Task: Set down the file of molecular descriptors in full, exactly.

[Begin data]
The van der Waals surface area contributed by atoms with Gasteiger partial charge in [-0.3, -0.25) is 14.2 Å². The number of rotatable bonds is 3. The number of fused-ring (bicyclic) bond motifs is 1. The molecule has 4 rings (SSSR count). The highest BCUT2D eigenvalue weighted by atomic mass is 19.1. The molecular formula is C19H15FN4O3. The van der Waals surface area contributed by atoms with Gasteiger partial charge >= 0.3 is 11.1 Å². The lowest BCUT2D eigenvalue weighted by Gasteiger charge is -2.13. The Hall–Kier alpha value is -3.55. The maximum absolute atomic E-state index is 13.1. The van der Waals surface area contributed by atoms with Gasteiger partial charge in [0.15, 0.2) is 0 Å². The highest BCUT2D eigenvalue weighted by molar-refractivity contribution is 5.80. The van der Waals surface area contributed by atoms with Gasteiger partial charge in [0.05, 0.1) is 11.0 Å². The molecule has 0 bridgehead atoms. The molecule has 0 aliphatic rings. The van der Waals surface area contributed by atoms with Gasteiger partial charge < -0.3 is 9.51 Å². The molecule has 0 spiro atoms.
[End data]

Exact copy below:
The van der Waals surface area contributed by atoms with Gasteiger partial charge in [-0.3, -0.25) is 14.2 Å². The number of rotatable bonds is 3. The number of fused-ring (bicyclic) bond motifs is 1. The molecule has 4 rings (SSSR count). The highest BCUT2D eigenvalue weighted by atomic mass is 19.1. The molecular formula is C19H15FN4O3. The van der Waals surface area contributed by atoms with Gasteiger partial charge >= 0.3 is 11.1 Å². The lowest BCUT2D eigenvalue weighted by Gasteiger charge is -2.13. The Hall–Kier alpha value is -3.55. The maximum absolute atomic E-state index is 13.1. The van der Waals surface area contributed by atoms with Gasteiger partial charge in [0.15, 0.2) is 0 Å². The highest BCUT2D eigenvalue weighted by molar-refractivity contribution is 5.80. The van der Waals surface area contributed by atoms with Gasteiger partial charge in [0.05, 0.1) is 11.0 Å². The molecule has 0 bridgehead atoms. The molecule has 0 aliphatic rings. The van der Waals surface area contributed by atoms with Gasteiger partial charge < -0.3 is 9.51 Å². The molecule has 0 spiro atoms.